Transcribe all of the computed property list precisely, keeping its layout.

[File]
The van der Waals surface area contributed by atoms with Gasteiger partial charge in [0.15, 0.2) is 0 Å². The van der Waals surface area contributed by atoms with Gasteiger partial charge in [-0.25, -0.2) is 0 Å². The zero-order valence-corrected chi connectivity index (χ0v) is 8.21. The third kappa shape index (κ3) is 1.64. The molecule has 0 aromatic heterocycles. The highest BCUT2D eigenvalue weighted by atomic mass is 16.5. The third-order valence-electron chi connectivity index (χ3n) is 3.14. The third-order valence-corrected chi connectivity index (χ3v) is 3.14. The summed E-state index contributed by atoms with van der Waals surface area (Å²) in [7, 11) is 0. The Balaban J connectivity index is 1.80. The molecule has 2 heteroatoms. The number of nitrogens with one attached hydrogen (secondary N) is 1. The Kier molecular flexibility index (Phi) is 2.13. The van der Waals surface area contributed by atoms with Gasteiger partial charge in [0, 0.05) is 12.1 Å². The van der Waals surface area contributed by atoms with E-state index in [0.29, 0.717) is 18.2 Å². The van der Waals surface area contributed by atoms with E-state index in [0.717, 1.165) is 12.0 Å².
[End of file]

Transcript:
The van der Waals surface area contributed by atoms with Gasteiger partial charge in [0.15, 0.2) is 0 Å². The van der Waals surface area contributed by atoms with Gasteiger partial charge in [-0.25, -0.2) is 0 Å². The zero-order valence-corrected chi connectivity index (χ0v) is 8.21. The third kappa shape index (κ3) is 1.64. The molecule has 0 aromatic heterocycles. The highest BCUT2D eigenvalue weighted by atomic mass is 16.5. The third-order valence-electron chi connectivity index (χ3n) is 3.14. The third-order valence-corrected chi connectivity index (χ3v) is 3.14. The summed E-state index contributed by atoms with van der Waals surface area (Å²) in [7, 11) is 0. The Balaban J connectivity index is 1.80. The molecule has 2 heteroatoms. The number of nitrogens with one attached hydrogen (secondary N) is 1. The Kier molecular flexibility index (Phi) is 2.13. The van der Waals surface area contributed by atoms with Gasteiger partial charge in [0, 0.05) is 12.1 Å². The van der Waals surface area contributed by atoms with E-state index in [0.29, 0.717) is 18.2 Å². The van der Waals surface area contributed by atoms with E-state index in [0.717, 1.165) is 12.0 Å².